Parks and Resorts is actually the fastest-growing business in the Disney portfolio, and has grown 10% this year. It generated 30% of the company's revenue in the first nine months of the year and 18% of the company's operating income. When you look at the eye-popping figures Disney spends on buyouts, it's actually the parks that make these acquisitions truly profitable.
I also think the company is setting itself up with a fortress of content for the digital future, a future that Disney is more prepared for than any other studio. The growing popularity of Netflix (NAS: NFLX) , Hulu (partially owned by Disney), and Amazon.com's (NAS: AMZN) streaming service provide a window into the future. These companies are just vehicles for delivering content, but there's no reason Disney couldn't deliver content on its own. WatchESPN, which brings ESPN content to your computer, mobile devices, and Xbox, shows the company has the capability, and the company's content gives it the flexibility to demand high prices from other distribution channels or build its own.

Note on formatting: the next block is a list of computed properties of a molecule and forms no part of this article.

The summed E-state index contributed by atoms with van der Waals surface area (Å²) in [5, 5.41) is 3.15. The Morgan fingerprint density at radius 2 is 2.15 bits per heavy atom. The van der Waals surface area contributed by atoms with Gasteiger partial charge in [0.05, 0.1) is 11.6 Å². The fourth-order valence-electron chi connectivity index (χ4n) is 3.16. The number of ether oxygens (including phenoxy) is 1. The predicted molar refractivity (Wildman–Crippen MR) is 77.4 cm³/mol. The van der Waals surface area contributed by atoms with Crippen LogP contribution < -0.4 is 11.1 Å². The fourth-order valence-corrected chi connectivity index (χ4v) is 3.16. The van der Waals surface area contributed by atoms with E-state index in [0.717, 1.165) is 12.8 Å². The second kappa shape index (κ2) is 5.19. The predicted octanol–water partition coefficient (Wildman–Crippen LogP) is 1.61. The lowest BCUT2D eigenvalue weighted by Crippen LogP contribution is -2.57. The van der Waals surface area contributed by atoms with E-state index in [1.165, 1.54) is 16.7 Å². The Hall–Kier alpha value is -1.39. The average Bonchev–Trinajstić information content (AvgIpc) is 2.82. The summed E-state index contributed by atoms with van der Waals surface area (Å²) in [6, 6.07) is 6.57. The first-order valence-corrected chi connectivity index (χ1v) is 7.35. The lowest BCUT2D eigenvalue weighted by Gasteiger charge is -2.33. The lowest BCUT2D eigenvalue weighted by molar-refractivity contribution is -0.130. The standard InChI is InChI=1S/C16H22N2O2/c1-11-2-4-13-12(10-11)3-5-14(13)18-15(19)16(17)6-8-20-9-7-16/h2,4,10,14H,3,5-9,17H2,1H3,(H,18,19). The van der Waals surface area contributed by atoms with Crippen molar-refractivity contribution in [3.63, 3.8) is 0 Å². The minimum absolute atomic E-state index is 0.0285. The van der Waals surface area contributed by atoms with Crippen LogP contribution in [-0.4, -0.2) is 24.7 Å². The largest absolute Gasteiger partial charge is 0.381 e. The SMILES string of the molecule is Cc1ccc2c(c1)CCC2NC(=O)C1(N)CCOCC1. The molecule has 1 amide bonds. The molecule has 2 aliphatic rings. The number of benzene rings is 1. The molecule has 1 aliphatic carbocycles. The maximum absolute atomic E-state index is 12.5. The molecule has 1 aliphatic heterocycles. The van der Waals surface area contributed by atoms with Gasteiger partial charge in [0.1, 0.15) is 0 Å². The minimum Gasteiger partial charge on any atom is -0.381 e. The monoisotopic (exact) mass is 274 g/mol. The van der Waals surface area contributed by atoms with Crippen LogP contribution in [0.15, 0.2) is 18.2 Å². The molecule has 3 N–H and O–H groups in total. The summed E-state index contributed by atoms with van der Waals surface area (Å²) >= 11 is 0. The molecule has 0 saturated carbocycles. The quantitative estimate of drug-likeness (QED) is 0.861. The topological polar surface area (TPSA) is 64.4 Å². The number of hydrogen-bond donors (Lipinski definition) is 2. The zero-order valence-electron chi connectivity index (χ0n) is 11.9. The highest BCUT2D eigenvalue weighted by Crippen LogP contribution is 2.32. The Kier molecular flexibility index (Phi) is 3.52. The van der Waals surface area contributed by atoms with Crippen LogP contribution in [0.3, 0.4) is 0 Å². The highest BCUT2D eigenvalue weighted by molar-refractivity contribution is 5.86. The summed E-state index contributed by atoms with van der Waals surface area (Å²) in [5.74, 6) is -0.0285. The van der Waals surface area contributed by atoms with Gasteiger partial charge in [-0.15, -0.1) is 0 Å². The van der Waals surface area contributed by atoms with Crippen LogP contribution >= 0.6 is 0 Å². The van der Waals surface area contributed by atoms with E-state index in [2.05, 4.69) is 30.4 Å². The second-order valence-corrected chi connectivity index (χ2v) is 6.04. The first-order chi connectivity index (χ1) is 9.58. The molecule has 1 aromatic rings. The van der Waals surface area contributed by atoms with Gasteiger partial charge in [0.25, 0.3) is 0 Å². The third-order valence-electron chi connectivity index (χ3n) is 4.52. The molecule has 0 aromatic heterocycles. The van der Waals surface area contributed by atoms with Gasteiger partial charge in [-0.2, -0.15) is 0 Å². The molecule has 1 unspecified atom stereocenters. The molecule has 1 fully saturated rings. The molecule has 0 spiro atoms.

Disney isn't at the point where it will launch its own app or streaming network, but when I look out 10 years, I think owning a ton of content is a much better position to be in than owning a distribution channel like Netflix. It's analogous to owning a baseball team. If you don't like the deal a cable company offers, start your own network.
Paying 15 times earnings isn't a steal for investors, but with an eye on the long term I think the stock will still outperform the market.
It has truly been a remarkable year for the House of Mouse. Disney's share price has advanced 34%, crushing the S&P 500 (INDEX: ^GSPC) , and it recently reported solid fourth-quarter earnings results. Yet for all the magic that Disney brings to the table, I have just as many concerns that this could be as good as it gets for a while.
Looking first at the positives, I have to point out the fantastic job being done by Disney's premier CEO, Bob Iger. Iger has led Disney to record quarterly results while also boosting its annual dividend by 50% and honoring America's veterans by putting them back to work. His leadership is the primary reason Disney shareholders should be thankful in 2012.